Popular music continues to stretch the norm of what is accepted in society. This is a great thing. We need people like Marylyn Manson and Lady Gaga to continue on a progressive track. Their bodily movement to their music pulls people out of their comfort zone and challenges the social norm just like Jazz did in its early days. They are role models of the youth and perpetuate a consciousness that being weird is okay and that conforming to society is wearing away the individual’s identity. Challenging what is normal will make people think and that is the whole idea. Maybe one day we will look back at people like Manson and thank them for their contributions to music and society instead of condescendingly judging them for being who they are.

Popular music that caters to the idea of what is normal will only hold back the collective consciousness of our society. A lot of popular music videos contain a standard of beauty that is completely subjective and perpetuates a sense of inferiority toward those that don’t fit the stereotype, sending the message that you need big breasts or a certain brand of clothes is oppressive to our society. It promotes the idea that we are not worthy if we do not fit in. This is stifling our progress as a society.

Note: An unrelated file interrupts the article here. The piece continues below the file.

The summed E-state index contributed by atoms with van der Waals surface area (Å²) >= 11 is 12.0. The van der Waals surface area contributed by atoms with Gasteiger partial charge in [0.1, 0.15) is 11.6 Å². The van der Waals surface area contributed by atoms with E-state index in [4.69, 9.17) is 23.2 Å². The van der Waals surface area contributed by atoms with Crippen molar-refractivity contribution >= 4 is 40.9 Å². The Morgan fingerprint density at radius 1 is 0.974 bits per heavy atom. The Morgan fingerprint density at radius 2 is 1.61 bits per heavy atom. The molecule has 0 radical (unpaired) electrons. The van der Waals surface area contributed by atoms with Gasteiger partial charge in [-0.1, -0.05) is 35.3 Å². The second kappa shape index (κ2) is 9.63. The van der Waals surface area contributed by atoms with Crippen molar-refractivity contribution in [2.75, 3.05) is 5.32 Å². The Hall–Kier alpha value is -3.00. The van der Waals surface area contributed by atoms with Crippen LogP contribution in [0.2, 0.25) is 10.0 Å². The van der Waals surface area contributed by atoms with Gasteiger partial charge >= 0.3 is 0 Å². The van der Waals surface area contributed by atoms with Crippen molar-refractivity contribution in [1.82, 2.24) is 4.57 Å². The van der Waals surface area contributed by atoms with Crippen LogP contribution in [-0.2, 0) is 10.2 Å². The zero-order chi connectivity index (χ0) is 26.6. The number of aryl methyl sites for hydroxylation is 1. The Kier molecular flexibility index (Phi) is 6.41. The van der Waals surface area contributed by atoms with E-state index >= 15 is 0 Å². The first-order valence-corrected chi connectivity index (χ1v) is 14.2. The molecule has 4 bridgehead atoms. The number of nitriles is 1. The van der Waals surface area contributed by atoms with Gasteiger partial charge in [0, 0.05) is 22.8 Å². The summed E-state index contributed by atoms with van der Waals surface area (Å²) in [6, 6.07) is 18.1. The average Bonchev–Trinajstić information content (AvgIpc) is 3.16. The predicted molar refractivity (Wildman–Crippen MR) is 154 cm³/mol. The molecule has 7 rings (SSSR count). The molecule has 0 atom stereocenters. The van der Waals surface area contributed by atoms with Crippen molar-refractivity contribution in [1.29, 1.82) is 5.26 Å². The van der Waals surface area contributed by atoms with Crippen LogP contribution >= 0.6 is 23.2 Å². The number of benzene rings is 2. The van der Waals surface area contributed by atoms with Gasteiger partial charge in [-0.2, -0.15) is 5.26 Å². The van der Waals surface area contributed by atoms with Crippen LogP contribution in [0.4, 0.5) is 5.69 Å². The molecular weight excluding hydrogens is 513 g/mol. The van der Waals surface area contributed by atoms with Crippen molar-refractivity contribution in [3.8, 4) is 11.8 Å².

Music should always be approached with an open mind and a closed mouth. Without the open minds of the 1920’s we would have never arrived at the society we are in now. Jazz has had an immeasurable amount of influence on our culture. It advanced music, music theory, dance, politics, sexuality, and most importantly people’s views. That is the type of music we need today in order to sustain progress.